One of the many reasons it's worth learning to practice mindfulness is because it gives you more choice.
Not necessarily any more choices in what happens to you, but in how you respond to what happens.
For instance, you might feel irritated whenever you're caught in a traffic jam or your train is running late.
Of course getting irritated by such things doesn't help, it's an unpleasant unhelpful state of mind to be in and no matter how irritated and impatient you become it will not clear the traffic of speed up your train. Your irritation can also turn to anger, which might spill out in to your communication, which in turn might have a bad effect on your relationships with others around you.
When you habitually react to certain situations it feels as if that's the only possible reaction to have. For some who always get irritated when stuck in traffic or waiting for a late train, irritation may seem to the natural and reasonable thing to feel.
Traffic jams and late trains equal irritation! This isn't true of course, as the irritated person could verify this by just looking around at other drivers and see that not all are getting irritated, some may be even singling the time away, enjoying a moment before they start their rat wheel day to be.
You can see the there are other ways to choose to respond, which means that we don't have to react in the way that we habitually do.
When you become aware that your irritation isn't actually caused by the traffic or the late train, but is your own personal reaction to it, the choice becomes possible to allow yourself to be irritated as usual or can you respond in a different way?
You may have noticed that I'm using the words react and respond in very specific ways here, reaction is usually not conscious but automatic and habitual while a response is conscious, chosen and creative.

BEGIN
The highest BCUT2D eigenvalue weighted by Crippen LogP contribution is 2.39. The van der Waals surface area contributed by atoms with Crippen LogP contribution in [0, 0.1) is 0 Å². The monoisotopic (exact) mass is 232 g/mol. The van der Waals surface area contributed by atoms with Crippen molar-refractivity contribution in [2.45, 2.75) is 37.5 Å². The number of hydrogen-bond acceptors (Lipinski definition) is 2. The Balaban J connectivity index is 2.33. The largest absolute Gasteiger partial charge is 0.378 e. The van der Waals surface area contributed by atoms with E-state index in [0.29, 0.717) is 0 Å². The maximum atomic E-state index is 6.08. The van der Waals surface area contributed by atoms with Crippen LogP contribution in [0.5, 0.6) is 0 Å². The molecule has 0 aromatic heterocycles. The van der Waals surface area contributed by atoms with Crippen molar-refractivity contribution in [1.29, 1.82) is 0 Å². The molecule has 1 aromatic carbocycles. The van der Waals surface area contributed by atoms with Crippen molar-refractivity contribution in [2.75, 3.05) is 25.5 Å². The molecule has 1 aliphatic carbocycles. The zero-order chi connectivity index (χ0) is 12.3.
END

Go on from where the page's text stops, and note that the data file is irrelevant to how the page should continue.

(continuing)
You instinctively resist unpleasant situations even when there's nothing you can do about them, like a traffic jam or late train. Your mind often resorts to desperately trying to find another way, and then when one can't be found, the irritation mounts up!
The first step in moving from reaction to response is to first become aware of it by noticing what's actually happening and what your emotional response is in reaction to the event.
How, well mindfulness of course... Training mind out of your habitual reactive patterns by by focusing on one thing for a fixed period of time to bring you in to the present moment.
A really great way to do this is with your senses and by coming in to your body.
Your body acts as an anchor holding you steady in the often crazy tidal waves of your stormy thoughts...
Use grounding essential oils such as Cedar wood, Siberian fir or doTERRAS Balance blend to help you focus, ground and relax here.
Come to a seated position, shoulders relaxed with a straight back.
Take 3 deep inhales and on the 3rd follow your breath in through your nostrils and follow the breath down down your body and in to your feet.
Coming to feel your feet from the inside out.
Use your sense of touch to feel the material of your socks or shoes, and feel your skin, muscles and bones. Even see if you can feel the blood moving through your veins.
Hold your focus here, allowing your physical sensations and experience to anchor you in to your body and this very moment.
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